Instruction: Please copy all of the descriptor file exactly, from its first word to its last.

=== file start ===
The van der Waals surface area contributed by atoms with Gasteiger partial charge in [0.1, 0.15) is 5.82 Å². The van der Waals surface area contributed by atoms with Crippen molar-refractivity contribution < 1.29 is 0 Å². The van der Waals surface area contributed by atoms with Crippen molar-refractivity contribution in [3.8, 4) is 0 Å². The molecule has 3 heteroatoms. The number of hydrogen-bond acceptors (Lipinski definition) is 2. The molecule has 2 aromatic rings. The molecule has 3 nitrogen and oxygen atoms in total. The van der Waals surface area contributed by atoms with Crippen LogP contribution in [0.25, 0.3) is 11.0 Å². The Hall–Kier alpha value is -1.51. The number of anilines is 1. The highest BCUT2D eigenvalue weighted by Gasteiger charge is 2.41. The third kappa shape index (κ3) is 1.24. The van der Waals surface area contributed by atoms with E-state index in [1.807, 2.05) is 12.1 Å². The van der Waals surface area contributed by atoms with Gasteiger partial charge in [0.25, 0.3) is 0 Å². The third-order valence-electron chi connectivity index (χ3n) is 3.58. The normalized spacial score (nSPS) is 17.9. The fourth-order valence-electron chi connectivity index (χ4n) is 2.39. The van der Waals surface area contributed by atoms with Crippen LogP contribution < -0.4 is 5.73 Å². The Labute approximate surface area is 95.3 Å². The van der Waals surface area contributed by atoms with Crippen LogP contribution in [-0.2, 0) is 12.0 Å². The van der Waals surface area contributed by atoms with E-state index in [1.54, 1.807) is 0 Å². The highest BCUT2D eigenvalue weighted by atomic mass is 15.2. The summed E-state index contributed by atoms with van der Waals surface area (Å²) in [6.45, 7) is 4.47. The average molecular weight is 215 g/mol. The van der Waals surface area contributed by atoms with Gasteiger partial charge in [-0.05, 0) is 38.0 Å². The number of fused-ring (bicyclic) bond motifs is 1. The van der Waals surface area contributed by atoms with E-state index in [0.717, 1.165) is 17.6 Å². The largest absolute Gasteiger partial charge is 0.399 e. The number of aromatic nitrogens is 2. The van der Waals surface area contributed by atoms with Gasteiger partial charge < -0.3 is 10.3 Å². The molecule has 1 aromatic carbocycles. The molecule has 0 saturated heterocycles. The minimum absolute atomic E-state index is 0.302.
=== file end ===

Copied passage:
The van der Waals surface area contributed by atoms with Gasteiger partial charge in [0.1, 0.15) is 5.82 Å². The van der Waals surface area contributed by atoms with Crippen molar-refractivity contribution < 1.29 is 0 Å². The van der Waals surface area contributed by atoms with Crippen molar-refractivity contribution in [3.8, 4) is 0 Å². The molecule has 3 heteroatoms. The number of hydrogen-bond acceptors (Lipinski definition) is 2. The molecule has 2 aromatic rings. The molecule has 3 nitrogen and oxygen atoms in total. The van der Waals surface area contributed by atoms with Crippen LogP contribution in [0.25, 0.3) is 11.0 Å². The Hall–Kier alpha value is -1.51. The number of anilines is 1. The highest BCUT2D eigenvalue weighted by Gasteiger charge is 2.41. The third kappa shape index (κ3) is 1.24. The van der Waals surface area contributed by atoms with E-state index in [1.807, 2.05) is 12.1 Å². The van der Waals surface area contributed by atoms with Gasteiger partial charge in [0.25, 0.3) is 0 Å². The third-order valence-electron chi connectivity index (χ3n) is 3.58. The normalized spacial score (nSPS) is 17.9. The fourth-order valence-electron chi connectivity index (χ4n) is 2.39. The van der Waals surface area contributed by atoms with Crippen LogP contribution < -0.4 is 5.73 Å². The Labute approximate surface area is 95.3 Å². The van der Waals surface area contributed by atoms with Crippen LogP contribution in [-0.2, 0) is 12.0 Å². The van der Waals surface area contributed by atoms with E-state index in [1.54, 1.807) is 0 Å². The highest BCUT2D eigenvalue weighted by atomic mass is 15.2. The summed E-state index contributed by atoms with van der Waals surface area (Å²) in [6.45, 7) is 4.47. The average molecular weight is 215 g/mol. The van der Waals surface area contributed by atoms with Gasteiger partial charge in [-0.05, 0) is 38.0 Å². The number of fused-ring (bicyclic) bond motifs is 1. The van der Waals surface area contributed by atoms with E-state index in [0.717, 1.165) is 17.6 Å². The largest absolute Gasteiger partial charge is 0.399 e. The number of aromatic nitrogens is 2. The van der Waals surface area contributed by atoms with Gasteiger partial charge < -0.3 is 10.3 Å². The molecule has 1 aromatic carbocycles. The molecule has 0 saturated heterocycles. The minimum absolute atomic E-state index is 0.302.